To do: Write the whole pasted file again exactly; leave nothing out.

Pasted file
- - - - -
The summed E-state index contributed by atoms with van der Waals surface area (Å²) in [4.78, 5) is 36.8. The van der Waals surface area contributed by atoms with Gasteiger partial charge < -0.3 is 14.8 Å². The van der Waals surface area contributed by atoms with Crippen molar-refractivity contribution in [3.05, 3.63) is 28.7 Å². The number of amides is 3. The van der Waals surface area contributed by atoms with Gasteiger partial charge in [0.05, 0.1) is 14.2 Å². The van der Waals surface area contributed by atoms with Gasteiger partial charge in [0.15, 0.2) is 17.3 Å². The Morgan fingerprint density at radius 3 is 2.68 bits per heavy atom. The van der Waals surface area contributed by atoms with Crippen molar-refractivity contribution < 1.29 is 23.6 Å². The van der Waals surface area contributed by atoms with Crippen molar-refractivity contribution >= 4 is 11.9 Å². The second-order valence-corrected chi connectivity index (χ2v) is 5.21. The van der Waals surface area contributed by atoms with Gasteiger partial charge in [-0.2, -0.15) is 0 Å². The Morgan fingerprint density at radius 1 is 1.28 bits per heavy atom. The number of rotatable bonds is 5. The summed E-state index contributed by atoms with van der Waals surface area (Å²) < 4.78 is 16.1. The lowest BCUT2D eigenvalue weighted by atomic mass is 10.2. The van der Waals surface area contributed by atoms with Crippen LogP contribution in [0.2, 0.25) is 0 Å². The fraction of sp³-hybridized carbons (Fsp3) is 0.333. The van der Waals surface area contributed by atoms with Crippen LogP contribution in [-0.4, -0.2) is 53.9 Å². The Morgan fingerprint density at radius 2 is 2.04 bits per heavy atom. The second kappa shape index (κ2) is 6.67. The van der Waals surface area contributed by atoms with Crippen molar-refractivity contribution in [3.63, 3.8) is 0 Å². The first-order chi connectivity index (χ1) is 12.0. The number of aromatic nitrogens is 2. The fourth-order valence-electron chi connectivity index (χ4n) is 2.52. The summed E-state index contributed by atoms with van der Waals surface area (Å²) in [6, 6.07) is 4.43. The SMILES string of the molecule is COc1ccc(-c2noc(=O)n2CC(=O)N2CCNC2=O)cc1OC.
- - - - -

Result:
The summed E-state index contributed by atoms with van der Waals surface area (Å²) in [4.78, 5) is 36.8. The van der Waals surface area contributed by atoms with Gasteiger partial charge < -0.3 is 14.8 Å². The van der Waals surface area contributed by atoms with Crippen molar-refractivity contribution in [3.05, 3.63) is 28.7 Å². The number of amides is 3. The van der Waals surface area contributed by atoms with Gasteiger partial charge in [0.05, 0.1) is 14.2 Å². The van der Waals surface area contributed by atoms with Gasteiger partial charge in [0.15, 0.2) is 17.3 Å². The Morgan fingerprint density at radius 3 is 2.68 bits per heavy atom. The van der Waals surface area contributed by atoms with Crippen molar-refractivity contribution < 1.29 is 23.6 Å². The van der Waals surface area contributed by atoms with Crippen molar-refractivity contribution >= 4 is 11.9 Å². The second-order valence-corrected chi connectivity index (χ2v) is 5.21. The van der Waals surface area contributed by atoms with Gasteiger partial charge in [-0.2, -0.15) is 0 Å². The Morgan fingerprint density at radius 1 is 1.28 bits per heavy atom. The number of rotatable bonds is 5. The summed E-state index contributed by atoms with van der Waals surface area (Å²) < 4.78 is 16.1. The lowest BCUT2D eigenvalue weighted by atomic mass is 10.2. The van der Waals surface area contributed by atoms with Crippen LogP contribution in [0.2, 0.25) is 0 Å². The fraction of sp³-hybridized carbons (Fsp3) is 0.333. The van der Waals surface area contributed by atoms with Crippen LogP contribution in [-0.4, -0.2) is 53.9 Å². The Morgan fingerprint density at radius 2 is 2.04 bits per heavy atom. The second kappa shape index (κ2) is 6.67. The van der Waals surface area contributed by atoms with Crippen molar-refractivity contribution in [3.63, 3.8) is 0 Å². The first-order chi connectivity index (χ1) is 12.0. The number of aromatic nitrogens is 2. The fourth-order valence-electron chi connectivity index (χ4n) is 2.52. The summed E-state index contributed by atoms with van der Waals surface area (Å²) in [6, 6.07) is 4.43. The SMILES string of the molecule is COc1ccc(-c2noc(=O)n2CC(=O)N2CCNC2=O)cc1OC.